Transitioning to a New Approach for Sustainability: The Case of Manitoba's ALUS Project Open Access
- Other title
Ecological Goods and Services
- Type of item
- Degree grantor
University of Alberta
- Author or creator
Holland, Kerri L.
- Supervisor and department
Epp, Roger (Political Science)
- Examining committee member and department
Belcher, Ken (Bioresource Policy, Business, and Economics)
Wesley, Jared (Political Science)
Trimble, Linda (Political Science)
Boxall, Peter (Resource Economics and Environmental Sociology)
Department of Political Science
- Date accepted
- Graduation date
Doctor of Philosophy
- Degree level
In the early 2000s, Canadian governments began to adopt new programming tools aimed at improving farmers’ land stewardship practices. This dissertation focuses on the Blanshard Alternative Land Use Services (ALUS) pilot project. The Manitoba project recognized agriculture’s multifunctional roles and stemmed from a grassroots push led by industry, conservation groups, and a local government. These groups were concerned with primary agriculture’s sustainability and formed a unique partnership to develop an innovative incentive-based policy tool for government consideration.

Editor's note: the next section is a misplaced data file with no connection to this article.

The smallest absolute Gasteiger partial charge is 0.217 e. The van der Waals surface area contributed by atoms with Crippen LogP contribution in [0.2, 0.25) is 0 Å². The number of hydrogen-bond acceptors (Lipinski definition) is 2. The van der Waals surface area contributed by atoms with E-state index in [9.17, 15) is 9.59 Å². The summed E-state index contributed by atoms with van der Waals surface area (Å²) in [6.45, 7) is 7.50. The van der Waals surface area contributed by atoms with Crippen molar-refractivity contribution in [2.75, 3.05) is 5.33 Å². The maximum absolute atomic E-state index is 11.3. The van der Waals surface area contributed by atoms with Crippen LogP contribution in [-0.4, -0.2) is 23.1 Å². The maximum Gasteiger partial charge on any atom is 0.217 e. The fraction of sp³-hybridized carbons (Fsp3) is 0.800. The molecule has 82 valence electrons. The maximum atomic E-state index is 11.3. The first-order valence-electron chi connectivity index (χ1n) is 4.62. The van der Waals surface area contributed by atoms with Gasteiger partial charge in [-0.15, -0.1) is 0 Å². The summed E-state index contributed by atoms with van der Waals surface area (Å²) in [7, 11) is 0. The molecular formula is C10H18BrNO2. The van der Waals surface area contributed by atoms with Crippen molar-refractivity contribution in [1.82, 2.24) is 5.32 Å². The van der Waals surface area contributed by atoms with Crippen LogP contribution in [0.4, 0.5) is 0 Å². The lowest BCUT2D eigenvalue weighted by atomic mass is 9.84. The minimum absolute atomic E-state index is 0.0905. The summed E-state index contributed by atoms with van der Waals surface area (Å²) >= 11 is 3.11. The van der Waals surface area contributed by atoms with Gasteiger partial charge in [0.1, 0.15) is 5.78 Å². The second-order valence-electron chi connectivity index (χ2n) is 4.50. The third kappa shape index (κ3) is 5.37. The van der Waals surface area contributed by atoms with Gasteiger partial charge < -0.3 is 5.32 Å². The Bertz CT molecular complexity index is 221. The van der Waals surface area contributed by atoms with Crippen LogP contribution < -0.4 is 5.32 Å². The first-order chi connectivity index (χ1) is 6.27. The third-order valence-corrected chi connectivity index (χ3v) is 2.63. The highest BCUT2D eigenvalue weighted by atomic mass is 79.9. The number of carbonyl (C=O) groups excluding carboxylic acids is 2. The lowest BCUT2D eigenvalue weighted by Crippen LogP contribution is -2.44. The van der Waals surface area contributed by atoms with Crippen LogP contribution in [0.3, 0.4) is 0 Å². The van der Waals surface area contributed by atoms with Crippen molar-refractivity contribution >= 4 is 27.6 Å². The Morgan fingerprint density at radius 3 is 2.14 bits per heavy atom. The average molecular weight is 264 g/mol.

Policy change in Canada is often difficult and complicated, especially in areas that are subject to shared federal-provincial jurisdiction, including agriculture and the environment. Therefore, the adoption of a new programming concept towards agriculture provides an interesting case study to better understand the policymaking process and in particular, how a window of opportunity was created that enabled the ALUS project to be implemented. Furthermore, despite evidence that suggests the project was successful in many regards, the Manitoba government has never renewed ALUS. Therefore, this case study also analyzes why the window for further policy change seemingly closed in Manitoba and offers an explanation regarding what it may take to encourage policymakers to adopt similar programs in the future.
My thesis is that multiple factors including international influences, the push for change from stakeholders, broader policy trends, the availability and merit of the policy alternative, the lack of opposition, and public attention to environmental issues, coalesced to create a receptive policy environment for the ALUS pilot. However, the lack of renewal and/or broader application of the ALUS programming concept suggests that the shift to a new agricultural policy approach, which embodies and promotes multifunctionality, is still tentative and reversible.
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